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Sun Ra: Lanquidity

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Lanquidity proves that timing is everything. If this surprisingly accessible album had been released in the booming early ’70s market by Impulse! instead of by a fledgling indie when oil crisis-induced inflation was spiking LP prices in ’78, Michel’s prophecies of sales potential may have come true. Instead of jarring cued improvisations, the program is built upon gently floating exotica and hard-boiled grooves. Lanquidity is an album that gives the prattle about the Ra-George Clinton connection some credence; but Ra’s bouncier funk is far less carnal.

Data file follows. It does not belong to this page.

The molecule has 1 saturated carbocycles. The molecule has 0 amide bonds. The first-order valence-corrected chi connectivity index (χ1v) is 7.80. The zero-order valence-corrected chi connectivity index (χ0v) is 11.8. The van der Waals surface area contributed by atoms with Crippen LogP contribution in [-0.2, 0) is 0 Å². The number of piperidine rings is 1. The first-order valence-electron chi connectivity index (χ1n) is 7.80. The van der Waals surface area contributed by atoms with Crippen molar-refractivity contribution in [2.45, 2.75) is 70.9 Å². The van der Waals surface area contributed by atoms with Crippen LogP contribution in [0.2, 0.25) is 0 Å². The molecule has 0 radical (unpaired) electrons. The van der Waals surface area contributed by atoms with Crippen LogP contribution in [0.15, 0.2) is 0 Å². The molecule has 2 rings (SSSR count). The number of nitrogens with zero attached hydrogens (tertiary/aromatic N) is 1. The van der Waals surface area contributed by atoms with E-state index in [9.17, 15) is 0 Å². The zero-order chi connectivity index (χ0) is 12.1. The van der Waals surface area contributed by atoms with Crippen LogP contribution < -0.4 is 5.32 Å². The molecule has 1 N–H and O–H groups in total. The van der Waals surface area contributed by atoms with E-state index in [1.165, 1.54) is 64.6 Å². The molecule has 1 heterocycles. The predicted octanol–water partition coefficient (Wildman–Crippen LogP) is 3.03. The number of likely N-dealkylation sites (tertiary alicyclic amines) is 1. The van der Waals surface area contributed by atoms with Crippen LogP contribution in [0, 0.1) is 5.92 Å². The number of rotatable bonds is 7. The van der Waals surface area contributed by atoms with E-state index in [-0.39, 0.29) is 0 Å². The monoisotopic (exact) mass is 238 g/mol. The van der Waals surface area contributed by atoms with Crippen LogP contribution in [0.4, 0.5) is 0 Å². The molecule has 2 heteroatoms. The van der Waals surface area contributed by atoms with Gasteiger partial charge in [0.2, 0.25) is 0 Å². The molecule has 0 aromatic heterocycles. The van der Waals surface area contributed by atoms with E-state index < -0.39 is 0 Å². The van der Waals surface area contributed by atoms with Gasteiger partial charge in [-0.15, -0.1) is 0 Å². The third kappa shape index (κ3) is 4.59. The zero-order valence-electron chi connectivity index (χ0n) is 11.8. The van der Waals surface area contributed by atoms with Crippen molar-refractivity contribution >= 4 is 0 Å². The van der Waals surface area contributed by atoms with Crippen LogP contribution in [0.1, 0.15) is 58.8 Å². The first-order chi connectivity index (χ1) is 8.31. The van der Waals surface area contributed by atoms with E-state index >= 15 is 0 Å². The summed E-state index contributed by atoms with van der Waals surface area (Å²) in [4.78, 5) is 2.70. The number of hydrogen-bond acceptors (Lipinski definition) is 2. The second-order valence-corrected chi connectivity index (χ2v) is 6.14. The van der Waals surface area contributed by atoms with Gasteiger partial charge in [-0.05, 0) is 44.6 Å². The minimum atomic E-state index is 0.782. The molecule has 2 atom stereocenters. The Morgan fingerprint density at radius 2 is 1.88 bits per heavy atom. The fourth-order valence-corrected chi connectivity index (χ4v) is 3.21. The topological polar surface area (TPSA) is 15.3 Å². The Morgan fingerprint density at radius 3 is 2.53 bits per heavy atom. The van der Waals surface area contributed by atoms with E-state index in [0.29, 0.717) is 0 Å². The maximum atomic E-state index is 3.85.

It is easy to see why Lanquidity caught on in club circles: the Arkestra’s expanded rhythm section remains deep in the pocket throughout the proceedings. This, in turn, elicits an unusual rhythmic tautness in Ra’s solos, and crisp solos from Gilmore, Marshall Allen (this is one of his best outings on oboe) and trumpeters Eddie Gale and Michael Ray. Lanquidity is a great cosmic dance party platter.